Have you ever felt like you should do something because everyone is doing it? Do you follow certain rules which were taught to you as a kid, just out of principle, or maybe out of habit? Are there behaviours you consider acceptable based on what the society you live in has defined?
Alongside growth mindset and metacognition, self-authorship is one of the three key pillars of mindframing. Self-authorship is the belief that you can rely on your own internal values to make decisions. It’s accepting the fact that you cannot control all the external event happening to you and around you, but you can control the way you react. It’s a powerful mind frame, but it’s hard to master.
“Self-Authorship is the capacity to internally define a coherent belief system and identity that coordinates mutual relations with others.”Baxter Magnolia, Professor of Educational Leadership at Miami University.
Research has shown that strong self-authorship is linked to better performance, better critical reasoning, better cognitive thinking, and better motivation. Instead of focusing on goals based on what society may expect from you, self-authorship will allow you to define goals that actually make sense to you, but also to better achieve these goals—especially when things get tough. So how can you develop your self-authorship?
The three phases of self-authorship
Developing self-authorship is a journey that goes from following external formulas to expressing your own internal authority. Researchers have identified three main phases to achieve full self-authorship.
- Trust your internal voice. Realise that although reality is out of your control, you can control how you react to reality. Instead of reacting automatically to what happens to you based on what you have been taught in the past, actively listen to your internal voice to shape how you react.
- Build an internal foundation. This is a conscious process where you decide to combine your identity, your relationships, your beliefs and your values into a set of internal commitments from which to act upon.
- Secure internal commitments. Shift from making internal commitments to actually acting upon them. When faced with external events that are out of your control, use the values to defined to guide your decision-making process.
As you can imagine, developing self-authorship is not a quick process. It can in fact take years to get to a point where you can reliably use your own set of internal commitments to guide your decisions, without automatically reacting to external events.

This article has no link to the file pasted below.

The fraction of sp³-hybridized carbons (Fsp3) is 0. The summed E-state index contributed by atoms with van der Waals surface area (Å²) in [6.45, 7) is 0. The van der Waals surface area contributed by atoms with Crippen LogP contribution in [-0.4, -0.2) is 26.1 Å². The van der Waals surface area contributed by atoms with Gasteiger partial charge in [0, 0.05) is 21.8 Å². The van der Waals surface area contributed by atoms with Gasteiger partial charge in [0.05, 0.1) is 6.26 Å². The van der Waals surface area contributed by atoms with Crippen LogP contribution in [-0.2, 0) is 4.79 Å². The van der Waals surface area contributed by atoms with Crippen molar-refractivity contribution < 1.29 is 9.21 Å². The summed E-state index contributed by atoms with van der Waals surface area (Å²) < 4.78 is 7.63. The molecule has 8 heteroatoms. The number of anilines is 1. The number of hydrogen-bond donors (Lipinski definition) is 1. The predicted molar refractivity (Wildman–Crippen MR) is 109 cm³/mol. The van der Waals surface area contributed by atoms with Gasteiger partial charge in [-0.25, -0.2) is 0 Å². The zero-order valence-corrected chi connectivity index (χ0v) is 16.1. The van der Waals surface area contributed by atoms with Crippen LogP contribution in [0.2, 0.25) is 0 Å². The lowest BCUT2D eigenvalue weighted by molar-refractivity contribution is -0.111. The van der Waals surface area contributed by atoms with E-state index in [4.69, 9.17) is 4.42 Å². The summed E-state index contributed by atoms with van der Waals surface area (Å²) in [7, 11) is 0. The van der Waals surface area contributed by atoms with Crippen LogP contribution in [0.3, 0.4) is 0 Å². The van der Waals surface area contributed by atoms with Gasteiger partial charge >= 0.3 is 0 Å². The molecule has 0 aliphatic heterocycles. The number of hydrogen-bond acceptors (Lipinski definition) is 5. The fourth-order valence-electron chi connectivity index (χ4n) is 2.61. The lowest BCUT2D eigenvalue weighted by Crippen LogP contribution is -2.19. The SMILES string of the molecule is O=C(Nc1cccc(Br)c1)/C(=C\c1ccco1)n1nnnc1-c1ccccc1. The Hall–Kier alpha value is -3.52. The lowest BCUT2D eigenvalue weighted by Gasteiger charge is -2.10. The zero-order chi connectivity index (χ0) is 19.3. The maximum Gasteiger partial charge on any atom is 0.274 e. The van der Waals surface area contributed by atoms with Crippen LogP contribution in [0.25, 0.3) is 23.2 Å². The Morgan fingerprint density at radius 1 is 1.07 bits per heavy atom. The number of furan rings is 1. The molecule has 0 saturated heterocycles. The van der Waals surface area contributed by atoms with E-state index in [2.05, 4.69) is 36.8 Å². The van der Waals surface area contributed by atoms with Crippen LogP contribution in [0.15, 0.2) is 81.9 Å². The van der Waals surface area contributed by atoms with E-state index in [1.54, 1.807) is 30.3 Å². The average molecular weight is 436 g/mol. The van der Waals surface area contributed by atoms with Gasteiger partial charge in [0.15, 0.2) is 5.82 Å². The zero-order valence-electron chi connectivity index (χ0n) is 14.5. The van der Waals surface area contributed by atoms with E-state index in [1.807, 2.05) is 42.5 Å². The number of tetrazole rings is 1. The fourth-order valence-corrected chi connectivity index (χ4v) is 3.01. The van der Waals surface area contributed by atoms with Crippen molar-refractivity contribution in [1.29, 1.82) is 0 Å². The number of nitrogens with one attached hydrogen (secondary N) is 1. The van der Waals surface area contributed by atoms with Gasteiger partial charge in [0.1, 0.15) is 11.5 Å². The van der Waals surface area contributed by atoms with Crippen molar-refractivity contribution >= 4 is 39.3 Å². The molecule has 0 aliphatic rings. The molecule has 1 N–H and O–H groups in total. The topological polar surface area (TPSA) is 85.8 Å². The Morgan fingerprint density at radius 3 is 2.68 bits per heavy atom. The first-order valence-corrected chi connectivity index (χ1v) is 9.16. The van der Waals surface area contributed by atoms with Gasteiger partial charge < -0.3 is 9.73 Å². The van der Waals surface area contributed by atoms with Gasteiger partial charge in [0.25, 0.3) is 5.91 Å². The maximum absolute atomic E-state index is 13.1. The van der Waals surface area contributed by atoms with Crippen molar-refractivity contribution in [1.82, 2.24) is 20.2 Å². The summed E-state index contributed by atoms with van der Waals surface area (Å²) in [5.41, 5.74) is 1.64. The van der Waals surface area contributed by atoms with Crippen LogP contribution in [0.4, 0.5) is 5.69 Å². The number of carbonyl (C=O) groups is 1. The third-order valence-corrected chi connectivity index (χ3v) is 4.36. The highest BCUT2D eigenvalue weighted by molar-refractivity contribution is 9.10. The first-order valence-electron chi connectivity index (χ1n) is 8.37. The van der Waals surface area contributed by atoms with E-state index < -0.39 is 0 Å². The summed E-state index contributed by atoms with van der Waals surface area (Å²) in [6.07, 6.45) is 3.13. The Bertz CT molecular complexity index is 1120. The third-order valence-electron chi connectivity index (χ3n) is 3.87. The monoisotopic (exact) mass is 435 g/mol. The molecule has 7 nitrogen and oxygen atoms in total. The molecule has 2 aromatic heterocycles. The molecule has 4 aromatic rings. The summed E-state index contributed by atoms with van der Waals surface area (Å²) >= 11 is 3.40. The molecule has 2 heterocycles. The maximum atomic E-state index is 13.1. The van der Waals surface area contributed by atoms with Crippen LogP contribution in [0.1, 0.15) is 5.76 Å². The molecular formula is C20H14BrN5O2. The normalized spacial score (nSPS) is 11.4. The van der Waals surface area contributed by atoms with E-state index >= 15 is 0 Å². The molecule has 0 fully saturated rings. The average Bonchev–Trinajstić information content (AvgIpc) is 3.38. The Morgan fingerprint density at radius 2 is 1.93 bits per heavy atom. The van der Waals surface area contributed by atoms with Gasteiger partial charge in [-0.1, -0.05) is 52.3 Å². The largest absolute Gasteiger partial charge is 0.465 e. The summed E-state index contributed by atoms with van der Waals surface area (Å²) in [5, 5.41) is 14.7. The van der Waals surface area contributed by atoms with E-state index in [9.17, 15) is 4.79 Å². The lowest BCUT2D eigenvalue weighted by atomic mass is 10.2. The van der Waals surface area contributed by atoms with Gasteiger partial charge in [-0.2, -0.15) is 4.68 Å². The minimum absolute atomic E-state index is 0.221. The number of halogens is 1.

Activities to develop self-authorship
Studies point to a few different experiences that have been shown to help people develop their self-authorship. A good approach is to give them all a try and see which ones help you best to question and develop your own set of internal commitments.
- Question your values and beliefs. Instead of taking your personal values for granted, ask yourself: what do I believe in? Are these values my values? It may sound simple when you put it this way, but it’s actually extremely hard to question your own values and beliefs. Get out of your comfort zone and be proactive. This can be a great journaling exercise.
- Hang out with diverse people. Make sure to connect and actively engage with people coming from different backgrounds, who may have different experiences from yours. By doing this, you will increase your awareness, understanding and openness to diversity, and at the same time develop your own values, which may be either inspired by these diverse experiences, or developed as counter values and beliefs.
- Take responsibility. Realise that you are in charge of your learning experience and personal growth. You decide who you want to become, and everything you learn has an impact on your values and identity. While you can’t control many external events that have an impact on your life, you can control the material you engage with—what you read, watch, and listen to.
It’s a lot of work to develop your self-authorship, but it’s well worth it. The journey itself can be enlightening and help you get to know yourself better.
Anne-Laure Le Cunff
I’m an ex-Googler, entrepreneur, and part-time neuroscience student at King’s College. If you found this article useful, subscribe to my weekly newsletter about mindful productivity.
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